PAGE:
Why does the Doctor hate himself…?

There is some great stuff here, to be fair. Any excuse to see Patrick Troughton is a good one, and it’s great fun to watch the Second and Third Doctor playing off one another – even if it seems like Troughton’s Second Doctor has already seen a lot of his individuality eroded by popular memory, replaced with more exaggerated character quirks. Here’s he’s very much a cheeky impish Doctor obsessed with his recorder, despite the fact that entire serials would pass without mention of that accessory.

Pertwee and Troughton play well of one another, and there’s a certain joy in seeing two very different iterations of the Doctor interact. The Three Doctors is really the first time that the show acknowledges that each regeneration is an individual. It isn’t that the process of regeneration changed the First Doctor into the Second Doctor into the Third Doctor; instead, the three versions are completely different people rather than one individual character.

Second best?

Second best?

When the pair try to explain what has happened to Jo, the two argue over which iteration of the character is the “real” Doctor. When Jo is worried that the Second Doctor is one of the attackers laying siege to U.N.I.T., the Third Doctor attempts to reassure her. “Well, not so much one of them as one of us. One of me to be precise.” His predecessor takes exception. “You see, he is one of me,” the Second Doctor corrects.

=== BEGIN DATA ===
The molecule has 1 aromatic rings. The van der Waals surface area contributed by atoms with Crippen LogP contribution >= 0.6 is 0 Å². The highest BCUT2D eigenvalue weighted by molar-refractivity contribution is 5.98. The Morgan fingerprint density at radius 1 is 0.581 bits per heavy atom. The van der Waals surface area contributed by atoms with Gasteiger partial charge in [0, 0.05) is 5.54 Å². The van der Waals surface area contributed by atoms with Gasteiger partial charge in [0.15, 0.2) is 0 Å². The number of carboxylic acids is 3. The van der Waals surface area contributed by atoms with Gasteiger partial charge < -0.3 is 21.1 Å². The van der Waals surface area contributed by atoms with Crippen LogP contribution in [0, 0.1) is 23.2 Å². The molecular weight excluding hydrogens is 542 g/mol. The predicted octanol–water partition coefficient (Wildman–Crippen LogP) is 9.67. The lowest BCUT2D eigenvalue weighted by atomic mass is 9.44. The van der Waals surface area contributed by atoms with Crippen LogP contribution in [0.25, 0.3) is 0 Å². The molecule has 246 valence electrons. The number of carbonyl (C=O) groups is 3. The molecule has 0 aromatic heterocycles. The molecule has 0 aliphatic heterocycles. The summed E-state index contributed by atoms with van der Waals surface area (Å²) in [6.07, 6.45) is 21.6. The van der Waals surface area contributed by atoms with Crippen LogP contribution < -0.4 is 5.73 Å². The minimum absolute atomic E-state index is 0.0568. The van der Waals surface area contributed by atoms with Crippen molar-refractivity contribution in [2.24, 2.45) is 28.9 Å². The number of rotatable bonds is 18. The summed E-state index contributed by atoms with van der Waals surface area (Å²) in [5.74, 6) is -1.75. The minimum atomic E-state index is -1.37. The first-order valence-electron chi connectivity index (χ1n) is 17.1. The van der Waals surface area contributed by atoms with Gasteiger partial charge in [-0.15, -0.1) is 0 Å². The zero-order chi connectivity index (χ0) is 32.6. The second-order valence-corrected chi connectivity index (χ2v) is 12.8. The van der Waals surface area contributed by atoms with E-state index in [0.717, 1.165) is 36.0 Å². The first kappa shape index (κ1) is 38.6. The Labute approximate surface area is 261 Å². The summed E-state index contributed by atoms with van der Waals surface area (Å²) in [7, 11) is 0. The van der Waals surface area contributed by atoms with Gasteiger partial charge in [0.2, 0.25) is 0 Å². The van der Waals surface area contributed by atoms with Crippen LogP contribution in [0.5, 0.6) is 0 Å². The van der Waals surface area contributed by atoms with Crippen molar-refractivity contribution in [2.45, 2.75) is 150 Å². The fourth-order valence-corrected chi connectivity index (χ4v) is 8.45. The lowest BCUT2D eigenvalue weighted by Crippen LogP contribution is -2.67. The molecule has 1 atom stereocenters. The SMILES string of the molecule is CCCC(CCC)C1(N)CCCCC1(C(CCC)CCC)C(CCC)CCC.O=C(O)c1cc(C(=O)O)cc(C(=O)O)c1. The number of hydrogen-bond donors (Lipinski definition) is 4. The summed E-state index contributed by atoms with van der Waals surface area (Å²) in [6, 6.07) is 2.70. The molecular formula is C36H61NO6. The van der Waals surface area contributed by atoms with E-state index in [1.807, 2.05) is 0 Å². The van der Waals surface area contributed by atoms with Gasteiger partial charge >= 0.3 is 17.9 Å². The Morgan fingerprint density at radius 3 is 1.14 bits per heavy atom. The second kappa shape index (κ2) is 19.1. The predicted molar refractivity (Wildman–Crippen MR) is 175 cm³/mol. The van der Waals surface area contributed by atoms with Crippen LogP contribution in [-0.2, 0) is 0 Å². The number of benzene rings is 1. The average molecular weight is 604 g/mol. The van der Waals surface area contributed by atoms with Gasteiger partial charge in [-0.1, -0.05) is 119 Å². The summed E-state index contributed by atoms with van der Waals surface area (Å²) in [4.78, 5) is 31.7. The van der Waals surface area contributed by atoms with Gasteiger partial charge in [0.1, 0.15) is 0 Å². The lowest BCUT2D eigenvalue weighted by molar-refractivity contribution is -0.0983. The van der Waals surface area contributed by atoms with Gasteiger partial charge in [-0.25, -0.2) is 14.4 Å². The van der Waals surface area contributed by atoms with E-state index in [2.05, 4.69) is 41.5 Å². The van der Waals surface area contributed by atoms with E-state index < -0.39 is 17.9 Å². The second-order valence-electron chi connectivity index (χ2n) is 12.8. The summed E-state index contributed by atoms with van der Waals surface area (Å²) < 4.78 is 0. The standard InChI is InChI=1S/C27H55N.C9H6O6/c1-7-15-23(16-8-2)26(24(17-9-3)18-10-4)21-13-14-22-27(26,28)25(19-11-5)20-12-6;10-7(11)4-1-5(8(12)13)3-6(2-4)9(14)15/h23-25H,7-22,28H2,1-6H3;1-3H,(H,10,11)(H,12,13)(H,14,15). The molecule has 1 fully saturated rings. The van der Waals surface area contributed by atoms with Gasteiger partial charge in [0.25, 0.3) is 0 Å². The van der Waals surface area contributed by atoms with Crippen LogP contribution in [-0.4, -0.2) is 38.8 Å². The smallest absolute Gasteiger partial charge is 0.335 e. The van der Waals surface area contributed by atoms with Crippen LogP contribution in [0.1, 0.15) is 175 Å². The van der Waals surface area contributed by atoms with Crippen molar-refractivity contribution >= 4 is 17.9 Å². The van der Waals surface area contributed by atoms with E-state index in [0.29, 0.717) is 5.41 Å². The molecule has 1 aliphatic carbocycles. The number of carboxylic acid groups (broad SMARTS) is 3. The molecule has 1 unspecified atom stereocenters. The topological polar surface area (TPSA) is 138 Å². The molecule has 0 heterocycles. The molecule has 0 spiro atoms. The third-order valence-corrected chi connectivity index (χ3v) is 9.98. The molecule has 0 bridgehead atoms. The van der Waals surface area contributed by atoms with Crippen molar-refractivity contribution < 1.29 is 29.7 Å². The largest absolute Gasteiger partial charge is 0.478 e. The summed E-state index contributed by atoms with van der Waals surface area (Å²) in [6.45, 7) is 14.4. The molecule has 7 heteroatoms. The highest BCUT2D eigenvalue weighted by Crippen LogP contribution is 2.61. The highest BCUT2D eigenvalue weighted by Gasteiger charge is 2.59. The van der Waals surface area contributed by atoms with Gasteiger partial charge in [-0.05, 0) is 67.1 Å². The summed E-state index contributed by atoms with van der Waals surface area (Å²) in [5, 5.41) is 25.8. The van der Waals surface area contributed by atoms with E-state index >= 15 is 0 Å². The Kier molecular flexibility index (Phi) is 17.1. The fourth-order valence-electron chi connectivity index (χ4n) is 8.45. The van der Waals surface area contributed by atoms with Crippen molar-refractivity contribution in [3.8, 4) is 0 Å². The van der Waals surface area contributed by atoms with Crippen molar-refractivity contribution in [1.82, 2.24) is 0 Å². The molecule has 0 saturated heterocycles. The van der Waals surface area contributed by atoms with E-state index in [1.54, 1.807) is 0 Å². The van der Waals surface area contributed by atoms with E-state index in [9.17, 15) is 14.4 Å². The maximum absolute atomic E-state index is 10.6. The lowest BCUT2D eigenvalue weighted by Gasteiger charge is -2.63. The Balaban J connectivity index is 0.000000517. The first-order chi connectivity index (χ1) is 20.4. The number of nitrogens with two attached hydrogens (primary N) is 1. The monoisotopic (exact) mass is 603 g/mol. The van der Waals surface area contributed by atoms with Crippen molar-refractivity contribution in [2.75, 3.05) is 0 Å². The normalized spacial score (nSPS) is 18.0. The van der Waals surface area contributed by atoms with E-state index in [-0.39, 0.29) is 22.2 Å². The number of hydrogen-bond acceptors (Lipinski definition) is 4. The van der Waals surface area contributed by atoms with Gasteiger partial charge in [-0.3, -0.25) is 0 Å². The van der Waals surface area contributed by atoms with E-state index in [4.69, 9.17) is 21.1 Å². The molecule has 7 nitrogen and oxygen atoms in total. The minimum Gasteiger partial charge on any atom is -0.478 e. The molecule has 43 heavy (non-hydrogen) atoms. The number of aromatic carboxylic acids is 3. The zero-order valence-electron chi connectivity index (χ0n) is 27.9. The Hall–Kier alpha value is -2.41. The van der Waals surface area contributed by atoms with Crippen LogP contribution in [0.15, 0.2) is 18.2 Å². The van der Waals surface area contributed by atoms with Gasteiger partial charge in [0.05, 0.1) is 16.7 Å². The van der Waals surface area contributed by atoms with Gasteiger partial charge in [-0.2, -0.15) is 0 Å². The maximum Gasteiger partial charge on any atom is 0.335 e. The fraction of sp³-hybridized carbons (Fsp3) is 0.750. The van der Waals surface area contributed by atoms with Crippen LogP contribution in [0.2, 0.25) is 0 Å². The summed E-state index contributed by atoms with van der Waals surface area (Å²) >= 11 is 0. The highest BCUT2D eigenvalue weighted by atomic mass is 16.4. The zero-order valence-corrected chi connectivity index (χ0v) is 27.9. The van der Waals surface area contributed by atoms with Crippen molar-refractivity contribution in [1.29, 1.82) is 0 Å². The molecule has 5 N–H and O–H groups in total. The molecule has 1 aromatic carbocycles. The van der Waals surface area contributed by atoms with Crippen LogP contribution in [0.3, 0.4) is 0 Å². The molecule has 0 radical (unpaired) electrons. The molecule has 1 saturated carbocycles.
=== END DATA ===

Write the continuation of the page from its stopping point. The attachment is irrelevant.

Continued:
The difference may appear to be academic, with even Jo quoting I Am the Walrus to spoof the disagreement, but there’s a sense that these are two different individuals both claiming to be “the Doctor.” Their claim is mutually exclusive. Either Patrick Troughton is the Doctor, or Jon Pertwee is the Doctor. Both cannot be at the same time. Indeed, when the First Doctor arrives, he admonishes both as his “replacements”, making it quite clear that he sees them as something markedly different than two snapshots of his future self.